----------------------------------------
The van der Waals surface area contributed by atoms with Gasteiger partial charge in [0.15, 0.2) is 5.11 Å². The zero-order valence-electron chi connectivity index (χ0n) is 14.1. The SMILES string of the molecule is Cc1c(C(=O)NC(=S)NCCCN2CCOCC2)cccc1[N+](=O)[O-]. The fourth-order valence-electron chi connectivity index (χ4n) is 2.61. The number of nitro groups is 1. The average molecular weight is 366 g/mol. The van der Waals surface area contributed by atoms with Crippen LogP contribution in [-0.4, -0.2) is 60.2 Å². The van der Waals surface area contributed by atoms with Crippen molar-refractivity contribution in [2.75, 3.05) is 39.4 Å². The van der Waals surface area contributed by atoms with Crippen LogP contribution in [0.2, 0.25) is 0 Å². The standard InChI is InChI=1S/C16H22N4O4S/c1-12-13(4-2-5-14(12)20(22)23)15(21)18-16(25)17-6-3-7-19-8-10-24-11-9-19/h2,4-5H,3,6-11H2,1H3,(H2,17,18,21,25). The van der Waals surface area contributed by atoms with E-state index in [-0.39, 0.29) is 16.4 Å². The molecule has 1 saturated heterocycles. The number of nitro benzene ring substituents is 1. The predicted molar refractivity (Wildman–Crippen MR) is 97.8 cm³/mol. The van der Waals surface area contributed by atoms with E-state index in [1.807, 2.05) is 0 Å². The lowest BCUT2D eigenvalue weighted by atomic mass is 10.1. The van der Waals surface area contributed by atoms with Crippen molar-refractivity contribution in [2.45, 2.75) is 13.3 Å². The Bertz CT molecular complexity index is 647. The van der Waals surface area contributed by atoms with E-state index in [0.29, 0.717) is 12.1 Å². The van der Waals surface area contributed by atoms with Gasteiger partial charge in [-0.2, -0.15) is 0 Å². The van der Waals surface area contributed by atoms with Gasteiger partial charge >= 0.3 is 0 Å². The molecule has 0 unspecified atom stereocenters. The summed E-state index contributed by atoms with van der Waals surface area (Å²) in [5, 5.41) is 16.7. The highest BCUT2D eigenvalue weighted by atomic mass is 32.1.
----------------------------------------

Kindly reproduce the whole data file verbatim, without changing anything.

The van der Waals surface area contributed by atoms with Gasteiger partial charge in [0.15, 0.2) is 5.11 Å². The zero-order valence-electron chi connectivity index (χ0n) is 14.1. The SMILES string of the molecule is Cc1c(C(=O)NC(=S)NCCCN2CCOCC2)cccc1[N+](=O)[O-]. The fourth-order valence-electron chi connectivity index (χ4n) is 2.61. The number of nitro groups is 1. The average molecular weight is 366 g/mol. The van der Waals surface area contributed by atoms with Crippen LogP contribution in [-0.4, -0.2) is 60.2 Å². The van der Waals surface area contributed by atoms with Crippen molar-refractivity contribution in [2.75, 3.05) is 39.4 Å². The van der Waals surface area contributed by atoms with Crippen LogP contribution in [0.2, 0.25) is 0 Å². The standard InChI is InChI=1S/C16H22N4O4S/c1-12-13(4-2-5-14(12)20(22)23)15(21)18-16(25)17-6-3-7-19-8-10-24-11-9-19/h2,4-5H,3,6-11H2,1H3,(H2,17,18,21,25). The van der Waals surface area contributed by atoms with E-state index in [-0.39, 0.29) is 16.4 Å². The molecule has 1 saturated heterocycles. The number of nitro benzene ring substituents is 1. The predicted molar refractivity (Wildman–Crippen MR) is 97.8 cm³/mol. The van der Waals surface area contributed by atoms with E-state index in [1.807, 2.05) is 0 Å². The lowest BCUT2D eigenvalue weighted by atomic mass is 10.1. The van der Waals surface area contributed by atoms with Crippen molar-refractivity contribution in [2.45, 2.75) is 13.3 Å². The Bertz CT molecular complexity index is 647. The van der Waals surface area contributed by atoms with E-state index in [0.29, 0.717) is 12.1 Å². The van der Waals surface area contributed by atoms with Gasteiger partial charge in [-0.2, -0.15) is 0 Å². The van der Waals surface area contributed by atoms with Gasteiger partial charge >= 0.3 is 0 Å². The molecule has 0 unspecified atom stereocenters. The summed E-state index contributed by atoms with van der Waals surface area (Å²) in [5, 5.41) is 16.7. The highest BCUT2D eigenvalue weighted by atomic mass is 32.1.